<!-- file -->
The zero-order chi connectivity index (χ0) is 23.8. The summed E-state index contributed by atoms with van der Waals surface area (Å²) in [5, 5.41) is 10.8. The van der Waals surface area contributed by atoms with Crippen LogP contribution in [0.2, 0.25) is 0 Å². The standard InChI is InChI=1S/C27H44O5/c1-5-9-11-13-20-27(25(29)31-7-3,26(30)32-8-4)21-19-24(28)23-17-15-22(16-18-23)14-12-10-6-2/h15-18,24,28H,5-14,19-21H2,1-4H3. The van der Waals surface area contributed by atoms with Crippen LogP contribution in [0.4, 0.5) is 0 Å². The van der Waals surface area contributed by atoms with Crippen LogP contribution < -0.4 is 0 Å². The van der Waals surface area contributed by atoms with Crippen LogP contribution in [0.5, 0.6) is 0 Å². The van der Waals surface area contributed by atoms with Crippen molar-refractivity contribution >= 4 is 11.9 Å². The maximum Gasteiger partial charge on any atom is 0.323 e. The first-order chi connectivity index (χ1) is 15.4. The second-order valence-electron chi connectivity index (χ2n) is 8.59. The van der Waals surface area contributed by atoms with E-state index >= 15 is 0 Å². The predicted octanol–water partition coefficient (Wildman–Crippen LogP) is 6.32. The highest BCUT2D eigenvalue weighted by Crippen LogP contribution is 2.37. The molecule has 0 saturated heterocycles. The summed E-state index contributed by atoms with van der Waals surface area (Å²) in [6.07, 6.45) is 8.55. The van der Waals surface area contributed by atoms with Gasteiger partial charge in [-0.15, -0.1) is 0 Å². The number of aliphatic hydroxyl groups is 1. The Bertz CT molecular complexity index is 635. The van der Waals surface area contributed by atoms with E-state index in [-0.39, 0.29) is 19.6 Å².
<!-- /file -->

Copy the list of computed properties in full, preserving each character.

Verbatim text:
The zero-order chi connectivity index (χ0) is 23.8. The summed E-state index contributed by atoms with van der Waals surface area (Å²) in [5, 5.41) is 10.8. The van der Waals surface area contributed by atoms with Crippen LogP contribution in [0.2, 0.25) is 0 Å². The standard InChI is InChI=1S/C27H44O5/c1-5-9-11-13-20-27(25(29)31-7-3,26(30)32-8-4)21-19-24(28)23-17-15-22(16-18-23)14-12-10-6-2/h15-18,24,28H,5-14,19-21H2,1-4H3. The van der Waals surface area contributed by atoms with Crippen LogP contribution in [0.4, 0.5) is 0 Å². The van der Waals surface area contributed by atoms with Crippen LogP contribution < -0.4 is 0 Å². The van der Waals surface area contributed by atoms with Crippen LogP contribution in [0.5, 0.6) is 0 Å². The van der Waals surface area contributed by atoms with Crippen molar-refractivity contribution >= 4 is 11.9 Å². The maximum Gasteiger partial charge on any atom is 0.323 e. The first-order chi connectivity index (χ1) is 15.4. The second-order valence-electron chi connectivity index (χ2n) is 8.59. The van der Waals surface area contributed by atoms with E-state index >= 15 is 0 Å². The predicted octanol–water partition coefficient (Wildman–Crippen LogP) is 6.32. The highest BCUT2D eigenvalue weighted by Crippen LogP contribution is 2.37. The molecule has 0 saturated heterocycles. The summed E-state index contributed by atoms with van der Waals surface area (Å²) in [6.07, 6.45) is 8.55. The van der Waals surface area contributed by atoms with Gasteiger partial charge in [-0.15, -0.1) is 0 Å². The number of aliphatic hydroxyl groups is 1. The Bertz CT molecular complexity index is 635. The van der Waals surface area contributed by atoms with E-state index in [-0.39, 0.29) is 19.6 Å².